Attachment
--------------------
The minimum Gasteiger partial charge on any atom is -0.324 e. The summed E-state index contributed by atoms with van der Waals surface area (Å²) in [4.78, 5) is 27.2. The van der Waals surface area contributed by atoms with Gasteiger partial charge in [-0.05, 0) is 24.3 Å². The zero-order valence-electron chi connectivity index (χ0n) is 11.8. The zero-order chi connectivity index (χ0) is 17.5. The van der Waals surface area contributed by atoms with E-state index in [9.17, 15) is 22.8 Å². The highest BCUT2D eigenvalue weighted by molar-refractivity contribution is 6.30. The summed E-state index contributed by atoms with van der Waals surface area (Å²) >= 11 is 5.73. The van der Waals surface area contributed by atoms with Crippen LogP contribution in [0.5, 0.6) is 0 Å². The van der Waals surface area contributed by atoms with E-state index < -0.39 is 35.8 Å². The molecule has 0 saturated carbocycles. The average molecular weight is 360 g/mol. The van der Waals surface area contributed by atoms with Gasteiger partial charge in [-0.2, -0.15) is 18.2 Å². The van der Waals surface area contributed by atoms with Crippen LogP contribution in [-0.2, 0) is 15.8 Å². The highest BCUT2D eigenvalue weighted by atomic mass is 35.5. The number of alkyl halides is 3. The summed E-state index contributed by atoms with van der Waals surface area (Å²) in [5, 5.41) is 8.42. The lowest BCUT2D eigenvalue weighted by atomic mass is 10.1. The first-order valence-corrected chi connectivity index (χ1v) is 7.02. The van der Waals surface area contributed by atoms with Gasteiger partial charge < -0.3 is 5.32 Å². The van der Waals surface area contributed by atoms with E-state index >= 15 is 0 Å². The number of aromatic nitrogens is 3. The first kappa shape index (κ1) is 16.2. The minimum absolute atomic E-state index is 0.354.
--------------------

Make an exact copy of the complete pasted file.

The minimum Gasteiger partial charge on any atom is -0.324 e. The summed E-state index contributed by atoms with van der Waals surface area (Å²) in [4.78, 5) is 27.2. The van der Waals surface area contributed by atoms with Gasteiger partial charge in [-0.05, 0) is 24.3 Å². The zero-order valence-electron chi connectivity index (χ0n) is 11.8. The zero-order chi connectivity index (χ0) is 17.5. The van der Waals surface area contributed by atoms with E-state index in [9.17, 15) is 22.8 Å². The highest BCUT2D eigenvalue weighted by molar-refractivity contribution is 6.30. The summed E-state index contributed by atoms with van der Waals surface area (Å²) >= 11 is 5.73. The van der Waals surface area contributed by atoms with Crippen LogP contribution in [0.5, 0.6) is 0 Å². The van der Waals surface area contributed by atoms with E-state index < -0.39 is 35.8 Å². The molecule has 0 saturated carbocycles. The average molecular weight is 360 g/mol. The van der Waals surface area contributed by atoms with Gasteiger partial charge in [-0.2, -0.15) is 18.2 Å². The van der Waals surface area contributed by atoms with Crippen LogP contribution in [-0.2, 0) is 15.8 Å². The highest BCUT2D eigenvalue weighted by atomic mass is 35.5. The number of alkyl halides is 3. The summed E-state index contributed by atoms with van der Waals surface area (Å²) in [5, 5.41) is 8.42. The lowest BCUT2D eigenvalue weighted by atomic mass is 10.1. The first-order valence-corrected chi connectivity index (χ1v) is 7.02. The van der Waals surface area contributed by atoms with Gasteiger partial charge < -0.3 is 5.32 Å². The van der Waals surface area contributed by atoms with E-state index >= 15 is 0 Å². The number of aromatic nitrogens is 3. The first kappa shape index (κ1) is 16.2. The minimum absolute atomic E-state index is 0.354.